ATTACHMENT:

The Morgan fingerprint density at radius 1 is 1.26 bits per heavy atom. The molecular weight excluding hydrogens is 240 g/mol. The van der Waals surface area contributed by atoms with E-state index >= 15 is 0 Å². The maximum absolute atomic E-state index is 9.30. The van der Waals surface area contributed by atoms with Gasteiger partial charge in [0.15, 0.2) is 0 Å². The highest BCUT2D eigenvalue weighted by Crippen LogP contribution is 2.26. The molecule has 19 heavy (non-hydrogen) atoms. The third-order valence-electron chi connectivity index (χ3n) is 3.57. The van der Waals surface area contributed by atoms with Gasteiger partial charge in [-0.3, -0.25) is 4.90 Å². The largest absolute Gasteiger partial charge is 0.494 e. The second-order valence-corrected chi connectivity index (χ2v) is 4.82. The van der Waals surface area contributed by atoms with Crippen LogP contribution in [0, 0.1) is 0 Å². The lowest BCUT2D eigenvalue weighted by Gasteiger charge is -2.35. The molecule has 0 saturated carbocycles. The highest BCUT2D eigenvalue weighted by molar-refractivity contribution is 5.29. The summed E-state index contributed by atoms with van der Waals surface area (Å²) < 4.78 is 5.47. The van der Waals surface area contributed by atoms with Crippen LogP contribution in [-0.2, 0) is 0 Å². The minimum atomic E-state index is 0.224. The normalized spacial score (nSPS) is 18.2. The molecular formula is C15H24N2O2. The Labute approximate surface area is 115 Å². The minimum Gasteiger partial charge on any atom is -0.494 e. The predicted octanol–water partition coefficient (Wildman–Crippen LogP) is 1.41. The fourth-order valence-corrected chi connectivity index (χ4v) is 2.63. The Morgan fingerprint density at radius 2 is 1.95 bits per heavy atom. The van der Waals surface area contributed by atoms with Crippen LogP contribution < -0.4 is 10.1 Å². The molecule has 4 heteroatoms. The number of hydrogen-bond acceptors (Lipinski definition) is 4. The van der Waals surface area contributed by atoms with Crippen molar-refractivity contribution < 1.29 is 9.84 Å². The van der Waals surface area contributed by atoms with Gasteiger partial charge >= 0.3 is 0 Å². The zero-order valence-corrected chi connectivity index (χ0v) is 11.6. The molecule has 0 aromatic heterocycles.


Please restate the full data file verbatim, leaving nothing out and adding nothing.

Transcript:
The Morgan fingerprint density at radius 1 is 1.26 bits per heavy atom. The molecular weight excluding hydrogens is 240 g/mol. The van der Waals surface area contributed by atoms with E-state index >= 15 is 0 Å². The maximum absolute atomic E-state index is 9.30. The van der Waals surface area contributed by atoms with Gasteiger partial charge in [0.15, 0.2) is 0 Å². The highest BCUT2D eigenvalue weighted by Crippen LogP contribution is 2.26. The molecule has 19 heavy (non-hydrogen) atoms. The third-order valence-electron chi connectivity index (χ3n) is 3.57. The van der Waals surface area contributed by atoms with Gasteiger partial charge in [-0.3, -0.25) is 4.90 Å². The largest absolute Gasteiger partial charge is 0.494 e. The second-order valence-corrected chi connectivity index (χ2v) is 4.82. The van der Waals surface area contributed by atoms with Crippen LogP contribution in [0, 0.1) is 0 Å². The lowest BCUT2D eigenvalue weighted by Gasteiger charge is -2.35. The molecule has 0 saturated carbocycles. The highest BCUT2D eigenvalue weighted by molar-refractivity contribution is 5.29. The summed E-state index contributed by atoms with van der Waals surface area (Å²) < 4.78 is 5.47. The van der Waals surface area contributed by atoms with Crippen LogP contribution in [-0.2, 0) is 0 Å². The minimum atomic E-state index is 0.224. The normalized spacial score (nSPS) is 18.2. The molecular formula is C15H24N2O2. The Labute approximate surface area is 115 Å². The minimum Gasteiger partial charge on any atom is -0.494 e. The predicted octanol–water partition coefficient (Wildman–Crippen LogP) is 1.41. The fourth-order valence-corrected chi connectivity index (χ4v) is 2.63. The Morgan fingerprint density at radius 2 is 1.95 bits per heavy atom. The van der Waals surface area contributed by atoms with Crippen LogP contribution < -0.4 is 10.1 Å². The molecule has 4 heteroatoms. The number of hydrogen-bond acceptors (Lipinski definition) is 4. The van der Waals surface area contributed by atoms with Crippen molar-refractivity contribution < 1.29 is 9.84 Å². The van der Waals surface area contributed by atoms with Gasteiger partial charge >= 0.3 is 0 Å². The zero-order valence-corrected chi connectivity index (χ0v) is 11.6. The molecule has 0 aromatic heterocycles.